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The True Story of the Fake Kidnapping Behind the Sherri Papini Docuseries Perfect Wife

13 minute read

From the outside, Keith and Sherri Papini appeared to have an idyllic life. Together since 2006, the married Redding, Calif. couple were outwardly loving toward each other and their two young children; they had good friends and family living nearby; Keith was a Home Theater Specialist at Best Buy and Sherri had been employed as an account executive for AT&T but later became a stay-at-home mom. 

Then one day, in late 2016, Sherri disappeared, kicking off a nationwide search. About three weeks later, on Thanksgiving, Sherri turned back up. She claimed she’d been abducted, branded, and tortured by two Hispanic women before being released on the side of the road.

It was a captivating story—except none of it was true. Perfect Wife: The Mysterious Disappearance of Sherri Papini, a new three-part Hulu docuseries from filmmakers Erin Lee Carr (Mommy Dead And Dearest, I Love You, Now Die) and Michael Beach Nichols (director of Wrinkles The Clown and cinematographer for Last Call: When a Serial Killer Stalked Queer New York), explores Sherri’s sudden disappearance and reappearance, and the six-year investigation that revealed how the wife and “supermom” faked her own kidnapping.

Here’s the true story behind Perfect Wife, airing June 20 on Hulu.

Read more: The Traumatic Kidnapping Case Behind Netflix’s American Nightmare Docuseries

What happened to Sherri Papini?

Perfect Wife
The Papinis during happier timesCourtesy of Hulu

On Nov. 2, 2016, 34-year-old Sherri Papini vanished. She'd last been seen jogging in her neighborhood, leaving her cell phone and earbuds with a few strands of blonde hair attached to them. Three weeks later, on Thanksgiving, she reappeared. When authorities found her along Interstate 5 in Yolo County, 146 miles from home, she looked emaciated, with a chain around her waist and a brand on her shoulder she claimed had been inflicted by her captors. 

Initially, Sherri told police she'd been abducted by two masked Hispanic women armed with a handgun. In a statement, Sherri's husband, Keith Papini, said that his wife "was thrown from a vehicle with a chain around her waist, attached to her wrists and a bag over her head. The same bag she used to flag someone down once she was able to free one of her hands."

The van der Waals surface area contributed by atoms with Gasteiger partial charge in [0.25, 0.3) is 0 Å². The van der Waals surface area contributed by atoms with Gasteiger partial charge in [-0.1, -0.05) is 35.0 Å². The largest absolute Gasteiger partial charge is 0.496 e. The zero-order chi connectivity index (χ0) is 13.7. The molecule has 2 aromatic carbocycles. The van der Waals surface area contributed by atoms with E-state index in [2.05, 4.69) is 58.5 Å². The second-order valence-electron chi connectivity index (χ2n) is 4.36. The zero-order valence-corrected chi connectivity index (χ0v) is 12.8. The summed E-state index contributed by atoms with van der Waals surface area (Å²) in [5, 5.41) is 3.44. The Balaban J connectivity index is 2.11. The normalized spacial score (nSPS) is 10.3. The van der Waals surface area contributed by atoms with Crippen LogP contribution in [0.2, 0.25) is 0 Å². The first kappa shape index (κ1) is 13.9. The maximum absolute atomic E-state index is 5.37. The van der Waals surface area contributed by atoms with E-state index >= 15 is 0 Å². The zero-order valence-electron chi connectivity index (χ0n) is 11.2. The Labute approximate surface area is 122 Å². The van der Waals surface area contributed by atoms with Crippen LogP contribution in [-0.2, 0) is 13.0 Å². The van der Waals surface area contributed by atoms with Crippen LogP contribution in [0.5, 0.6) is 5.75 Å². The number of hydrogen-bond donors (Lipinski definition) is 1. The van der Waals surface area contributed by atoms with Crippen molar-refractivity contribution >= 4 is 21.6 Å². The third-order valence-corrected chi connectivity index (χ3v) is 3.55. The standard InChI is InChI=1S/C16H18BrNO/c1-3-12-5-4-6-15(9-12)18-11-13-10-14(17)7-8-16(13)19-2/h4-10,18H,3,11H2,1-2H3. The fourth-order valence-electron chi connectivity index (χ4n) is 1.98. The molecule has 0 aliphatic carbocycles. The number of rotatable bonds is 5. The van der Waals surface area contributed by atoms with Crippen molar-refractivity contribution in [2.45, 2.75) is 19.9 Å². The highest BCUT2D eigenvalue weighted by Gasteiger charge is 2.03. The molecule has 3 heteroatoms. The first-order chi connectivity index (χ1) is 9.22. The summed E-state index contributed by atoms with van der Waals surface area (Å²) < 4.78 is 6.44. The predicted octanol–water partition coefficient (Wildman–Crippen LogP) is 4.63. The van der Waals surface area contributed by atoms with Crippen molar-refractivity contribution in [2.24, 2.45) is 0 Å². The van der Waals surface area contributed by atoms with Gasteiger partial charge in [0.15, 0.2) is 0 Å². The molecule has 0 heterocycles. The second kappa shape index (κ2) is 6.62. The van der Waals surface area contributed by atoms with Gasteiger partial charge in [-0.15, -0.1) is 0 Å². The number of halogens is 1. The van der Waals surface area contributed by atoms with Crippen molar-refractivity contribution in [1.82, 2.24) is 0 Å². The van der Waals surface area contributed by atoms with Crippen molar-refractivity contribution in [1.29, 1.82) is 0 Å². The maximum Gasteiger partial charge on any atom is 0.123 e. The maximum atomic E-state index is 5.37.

As a six-year investigation unfolded, authorities eventually found male DNA evidence on Sherri's clothes, which led them to her ex-boyfriend James Reyes. Sherri had lied about being kidnapped—she’d been staying with her ex in Costa Mesa while pretending to be missing.

Later, Reyes confessed to authorities that Sherri had asked him to hit her, which he refused to do. Ultimately, he agreed to hold a hockey stick for her to run into and he hit her with hockey pucks. He also admitted to branding Sherri—also upon her request.

Read more: How Documentary Filmmaker Erin Lee Carr Brings ‘Radical Empathy’ to True Crime

Who is Keith Papini?

Sherri’s (now ex) husband Keith, who gives extensive interviews in Perfect Wife, was initially a suspect in Sherri’s disappearance. When investigators searched Sherri’s phone, they discovered intimate texts between her and a Michigan man named Donovan Miske. Sherri had in fact had an affair with Miske, telling him how “evil” Keith was, leading investigators to think that she walked out on Keith to be with Donovan.

Eventually, Keith successfully passed a polygraph test, and investigators cleared him of any suspicion. 

Still, the couple’s friends had lingering doubts around Keith’s innocence. Early on in Perfect Wife, an interview with Sherri’s best friend Jenifer Harrison reveals how Sherri told her about an abusive dynamic with Keith: "If I ever try to leave him, he'll kill me.” Jenifer also tells filmmakers that Sherri said Keith had an overly traditional idea of marriage: “What [Keith] wants is a 1950s housewife that cooks, cleans, does everything around the house… But he wants me to work as well."

While it’s true that the seemingly perfect couple fought—even occasionally coming to physical blows—the docuseries emphasizes Sherri’s tendency to lie and exaggerate. For instance, when Keith met Sherri in 2006, he discovered two wing-like scars on her back. At the time, Sherri alleged that her ex-boyfriend stabbed her in the back. Meanwhile, she’d told Jenifer a different story, alleging it was her father who cut her with an X-Acto knife. In reality, she had done it herself. 

Who is James Reyes?

Though Perfect Wife does not speak directly to the ex Sherri faked her kidnapping to stay with, investigators from the case who are interviewed in the docuseries describe how Sherri and James dated in the early-to-mid 2000s. Years later, Sherri got back in touch with James, and they would communicate using burner phones.